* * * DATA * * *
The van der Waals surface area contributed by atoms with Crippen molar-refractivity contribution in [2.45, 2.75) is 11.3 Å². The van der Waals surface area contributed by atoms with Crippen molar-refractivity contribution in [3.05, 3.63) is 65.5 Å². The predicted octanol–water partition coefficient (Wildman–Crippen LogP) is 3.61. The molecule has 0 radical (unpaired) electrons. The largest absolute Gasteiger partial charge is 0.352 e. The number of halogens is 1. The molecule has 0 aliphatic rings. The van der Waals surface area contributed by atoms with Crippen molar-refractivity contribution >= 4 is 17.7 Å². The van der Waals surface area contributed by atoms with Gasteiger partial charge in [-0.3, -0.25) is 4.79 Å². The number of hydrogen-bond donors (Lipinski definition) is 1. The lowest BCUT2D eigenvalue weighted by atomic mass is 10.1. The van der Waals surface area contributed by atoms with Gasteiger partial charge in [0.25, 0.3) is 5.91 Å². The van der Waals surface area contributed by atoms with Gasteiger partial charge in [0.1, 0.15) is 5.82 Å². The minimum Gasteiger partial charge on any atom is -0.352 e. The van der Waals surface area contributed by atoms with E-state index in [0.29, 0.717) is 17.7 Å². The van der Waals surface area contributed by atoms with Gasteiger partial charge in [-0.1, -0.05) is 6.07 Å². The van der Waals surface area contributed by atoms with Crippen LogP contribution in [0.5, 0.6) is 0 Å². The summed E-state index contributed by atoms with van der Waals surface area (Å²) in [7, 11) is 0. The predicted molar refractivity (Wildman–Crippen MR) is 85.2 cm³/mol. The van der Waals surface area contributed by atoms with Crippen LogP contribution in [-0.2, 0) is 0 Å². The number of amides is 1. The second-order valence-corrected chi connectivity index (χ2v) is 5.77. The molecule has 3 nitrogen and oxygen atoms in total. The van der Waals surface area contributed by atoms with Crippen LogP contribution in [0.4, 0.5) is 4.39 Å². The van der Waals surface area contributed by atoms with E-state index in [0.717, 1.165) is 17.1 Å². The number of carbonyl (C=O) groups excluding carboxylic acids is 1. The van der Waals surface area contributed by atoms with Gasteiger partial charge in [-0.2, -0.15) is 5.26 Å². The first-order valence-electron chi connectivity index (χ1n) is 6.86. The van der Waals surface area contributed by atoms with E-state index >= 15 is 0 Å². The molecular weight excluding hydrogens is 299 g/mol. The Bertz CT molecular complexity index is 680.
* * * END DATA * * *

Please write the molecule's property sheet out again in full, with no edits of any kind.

The van der Waals surface area contributed by atoms with Crippen molar-refractivity contribution in [2.45, 2.75) is 11.3 Å². The van der Waals surface area contributed by atoms with Crippen molar-refractivity contribution in [3.05, 3.63) is 65.5 Å². The predicted octanol–water partition coefficient (Wildman–Crippen LogP) is 3.61. The molecule has 0 radical (unpaired) electrons. The largest absolute Gasteiger partial charge is 0.352 e. The number of halogens is 1. The molecule has 0 aliphatic rings. The van der Waals surface area contributed by atoms with Crippen molar-refractivity contribution >= 4 is 17.7 Å². The van der Waals surface area contributed by atoms with Gasteiger partial charge in [-0.3, -0.25) is 4.79 Å². The number of hydrogen-bond donors (Lipinski definition) is 1. The lowest BCUT2D eigenvalue weighted by atomic mass is 10.1. The van der Waals surface area contributed by atoms with Gasteiger partial charge in [0.25, 0.3) is 5.91 Å². The van der Waals surface area contributed by atoms with Gasteiger partial charge in [0.1, 0.15) is 5.82 Å². The minimum Gasteiger partial charge on any atom is -0.352 e. The van der Waals surface area contributed by atoms with E-state index in [0.29, 0.717) is 17.7 Å². The van der Waals surface area contributed by atoms with Gasteiger partial charge in [-0.1, -0.05) is 6.07 Å². The van der Waals surface area contributed by atoms with Crippen LogP contribution in [0.5, 0.6) is 0 Å². The summed E-state index contributed by atoms with van der Waals surface area (Å²) in [7, 11) is 0. The predicted molar refractivity (Wildman–Crippen MR) is 85.2 cm³/mol. The van der Waals surface area contributed by atoms with Crippen LogP contribution in [-0.2, 0) is 0 Å². The number of amides is 1. The second-order valence-corrected chi connectivity index (χ2v) is 5.77. The molecule has 3 nitrogen and oxygen atoms in total. The van der Waals surface area contributed by atoms with Crippen LogP contribution in [0.4, 0.5) is 4.39 Å². The van der Waals surface area contributed by atoms with E-state index in [0.717, 1.165) is 17.1 Å². The number of carbonyl (C=O) groups excluding carboxylic acids is 1. The van der Waals surface area contributed by atoms with Gasteiger partial charge in [-0.2, -0.15) is 5.26 Å². The first-order valence-electron chi connectivity index (χ1n) is 6.86. The van der Waals surface area contributed by atoms with E-state index >= 15 is 0 Å². The molecular weight excluding hydrogens is 299 g/mol. The Bertz CT molecular complexity index is 680.